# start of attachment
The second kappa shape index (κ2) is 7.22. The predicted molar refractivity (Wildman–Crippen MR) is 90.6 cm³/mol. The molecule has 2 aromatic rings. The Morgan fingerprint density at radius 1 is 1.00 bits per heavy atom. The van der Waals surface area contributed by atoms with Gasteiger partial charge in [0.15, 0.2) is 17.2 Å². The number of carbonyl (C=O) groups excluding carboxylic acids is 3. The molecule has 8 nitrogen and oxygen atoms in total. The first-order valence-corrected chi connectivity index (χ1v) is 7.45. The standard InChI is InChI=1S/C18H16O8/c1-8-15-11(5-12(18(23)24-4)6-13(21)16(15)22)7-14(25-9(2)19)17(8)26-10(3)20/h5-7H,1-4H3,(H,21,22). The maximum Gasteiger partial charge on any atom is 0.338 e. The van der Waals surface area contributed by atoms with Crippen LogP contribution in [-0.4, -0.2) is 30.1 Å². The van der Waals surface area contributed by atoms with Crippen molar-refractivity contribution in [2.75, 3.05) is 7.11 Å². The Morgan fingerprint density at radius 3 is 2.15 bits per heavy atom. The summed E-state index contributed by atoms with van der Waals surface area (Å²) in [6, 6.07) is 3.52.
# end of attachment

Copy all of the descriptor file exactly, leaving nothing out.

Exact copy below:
The second kappa shape index (κ2) is 7.22. The predicted molar refractivity (Wildman–Crippen MR) is 90.6 cm³/mol. The molecule has 2 aromatic rings. The Morgan fingerprint density at radius 1 is 1.00 bits per heavy atom. The van der Waals surface area contributed by atoms with Gasteiger partial charge in [0.15, 0.2) is 17.2 Å². The number of carbonyl (C=O) groups excluding carboxylic acids is 3. The molecule has 8 nitrogen and oxygen atoms in total. The first-order valence-corrected chi connectivity index (χ1v) is 7.45. The standard InChI is InChI=1S/C18H16O8/c1-8-15-11(5-12(18(23)24-4)6-13(21)16(15)22)7-14(25-9(2)19)17(8)26-10(3)20/h5-7H,1-4H3,(H,21,22). The maximum Gasteiger partial charge on any atom is 0.338 e. The van der Waals surface area contributed by atoms with Crippen LogP contribution in [-0.4, -0.2) is 30.1 Å². The van der Waals surface area contributed by atoms with Crippen molar-refractivity contribution in [2.75, 3.05) is 7.11 Å². The Morgan fingerprint density at radius 3 is 2.15 bits per heavy atom. The summed E-state index contributed by atoms with van der Waals surface area (Å²) in [6, 6.07) is 3.52.